Although the system of installing pre-determined tuning maps is easy, there is nothing like setting up your own bike on a dynamometer (dyno). With that in mind we took the three keepers of the long-term test bikes to Harley-Davidson’s European Technical Training School in Bromsgrove – a modern college-like facility where Harley-Davidson dealers across Europe send their Master Technicians for product training – to show how ‘technically up-to-date’ Harleys really are. Oh, and to show how effective the performance kit is on their bike. It’s a little known fact that Harley-Davidson is the only manufacture providing performance engine tuning training for its technicians!
First off the journalists were treated to a classroom lesson on the general effects of camshaft timing and compression ratios on engine performance before moving into the heady world of volumetric efficiency, wide-band Lambda sensors, the actions and combined action of the 13 sensors linked to the ECM and much, much more. Going by the wide-eyed silence and note scribbling, it was pretty obvious the three visitors were now seeing Harley-Davidson on a level footing with regards to modern engine management technology.
The next lesson involved the use of the dynamometer, which is essentially a rolling road that allows a technician, with the use of computer software, to measure a bike’s performance output of torque and power at the rear wheel. At the same time, with the aid of a Screamin’ Eagle Super Tuner, adjust their bike’s ECM to match the camshaft revision and air filter modification that had been carried out. Needless to say the three visitors were very impressed with the performance increases. Not just in outright, high rpm figures, but also in the way the midrange drivability had improved with additional torque and horsepower. Increases are typically 20-30% above standard but can vary from model to model.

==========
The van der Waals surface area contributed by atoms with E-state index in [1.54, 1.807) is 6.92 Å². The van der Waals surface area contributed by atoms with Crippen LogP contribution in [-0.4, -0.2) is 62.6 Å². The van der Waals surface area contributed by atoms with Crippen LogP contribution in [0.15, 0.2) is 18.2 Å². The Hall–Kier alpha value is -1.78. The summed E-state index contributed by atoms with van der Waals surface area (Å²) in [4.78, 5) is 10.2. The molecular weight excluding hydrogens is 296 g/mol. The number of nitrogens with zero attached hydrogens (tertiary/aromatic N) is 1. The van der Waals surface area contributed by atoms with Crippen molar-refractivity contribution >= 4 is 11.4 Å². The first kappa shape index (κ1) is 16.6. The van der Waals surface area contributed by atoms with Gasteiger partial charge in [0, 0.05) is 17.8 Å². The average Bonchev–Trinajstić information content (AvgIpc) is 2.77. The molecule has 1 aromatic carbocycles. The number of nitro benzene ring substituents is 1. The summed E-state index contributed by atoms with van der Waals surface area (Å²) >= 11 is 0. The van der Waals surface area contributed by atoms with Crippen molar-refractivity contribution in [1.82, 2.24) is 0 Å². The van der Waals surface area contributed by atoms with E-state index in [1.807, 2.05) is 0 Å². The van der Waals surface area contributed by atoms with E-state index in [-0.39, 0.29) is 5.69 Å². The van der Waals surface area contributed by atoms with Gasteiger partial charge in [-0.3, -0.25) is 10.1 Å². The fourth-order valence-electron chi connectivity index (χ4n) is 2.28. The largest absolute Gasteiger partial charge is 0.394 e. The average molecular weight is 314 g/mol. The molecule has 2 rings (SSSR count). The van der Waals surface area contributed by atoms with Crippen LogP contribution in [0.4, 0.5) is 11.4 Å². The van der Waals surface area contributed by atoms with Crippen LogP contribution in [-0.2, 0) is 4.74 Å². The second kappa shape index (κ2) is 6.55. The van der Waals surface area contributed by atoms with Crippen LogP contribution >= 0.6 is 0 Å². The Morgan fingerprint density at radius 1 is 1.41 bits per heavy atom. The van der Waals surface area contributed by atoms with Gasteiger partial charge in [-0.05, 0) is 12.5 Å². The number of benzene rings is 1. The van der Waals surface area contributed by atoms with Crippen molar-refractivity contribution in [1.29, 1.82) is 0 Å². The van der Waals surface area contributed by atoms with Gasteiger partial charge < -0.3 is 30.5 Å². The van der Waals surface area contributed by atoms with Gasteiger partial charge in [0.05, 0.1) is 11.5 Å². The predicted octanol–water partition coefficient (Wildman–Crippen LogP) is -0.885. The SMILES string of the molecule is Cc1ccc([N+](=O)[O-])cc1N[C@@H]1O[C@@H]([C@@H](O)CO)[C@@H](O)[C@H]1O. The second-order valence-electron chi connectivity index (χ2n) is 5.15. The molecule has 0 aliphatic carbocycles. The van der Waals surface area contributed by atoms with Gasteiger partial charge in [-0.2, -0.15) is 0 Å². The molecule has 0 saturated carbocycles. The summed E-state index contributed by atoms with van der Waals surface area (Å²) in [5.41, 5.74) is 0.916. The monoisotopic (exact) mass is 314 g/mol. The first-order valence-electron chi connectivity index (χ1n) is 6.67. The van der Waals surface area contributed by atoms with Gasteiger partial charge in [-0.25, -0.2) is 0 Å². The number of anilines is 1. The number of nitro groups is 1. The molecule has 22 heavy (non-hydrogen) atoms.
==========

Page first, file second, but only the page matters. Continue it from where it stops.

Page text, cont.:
So how do the bikes perform on the road now? The proof, as they say, is in the riding: “The more I ride the bike…’ says Ped Baker about his Street Bob 103, “...the more I appreciate just what a difference it's made. It's most noticeable when accelerating hard up a hill. Before, the motor ran out of power fairly early needing big handfuls of throttle to keep up the pace. Now just a whiff of extra throttle does the job, and the bike never feels breathless. There's also a much stronger connection between throttle and engine speed, the motor’s reaction to rider input is instant; before the connection felt wooly. This is a double edged sword though as it necessitates a much steadier hand riding through town or down a bumpy road.”
Julie Brown from MSL is equally happy with her revised Sportster 1200CA: “There’s definitely a new found ease of use – the flexibility from that extra midrange and an ability to just hang onto the revs a little longer in each gear making overtakes much more confident. My Sportster now has real stomp to it yet feels more relaxed at motorway cruising speeds too. Worth having done without a doubt.”
Talking about his Street Glide with a smile, Colin Overland of Ride magazine has this to say: “The standard Street Glide isn't in any way short of grunt. The engine upgrades to my bike have boosted power and torque across the rev range, but where it's most useful and most welcome is in the low and midrange. Coming out of roundabouts, or doing 50-80mph overtakes, you just flex your right wrist and you're gone. It feels freer revving too, although that may be down to now having nearly 5,000 miles on the clock, or perhaps it's an illusion caused by a tweak to the exhaust that's made it slightly louder at lower rpm, so you hear that characteristic Harley noise when you're accelerating, however effective your earplugs.”
All Harley-Davidson® motorcycles can be adjusted in many ways to suit many add-on parts. Looking at the three long-term test examples with their basic performance upgrades tells you what can be achieved very easily. Camshaft and air filter fitting time is approximately four-to-five dealer hours and perhaps an hour to an hour and a half dyno time – if you want a custom made ECM map. Cost of the performance upgrade kit as used on the three bikes varies according to model so check with your local dealer first.
What we can tell you is that it can work out a lot cheaper than the price of replacement performance exhaust before it is even calibrated to the bike’s ECM. Cheap performance from genuine parts is always a good and welcome thing. Be sure to tell your friends as well as your insurance company; like all bike modifications it needs to be reported.
For more info on H-D genuine motor parts and motor accessories visit your local dealer, or go to: http://accessories.harley-davidson.eu/products/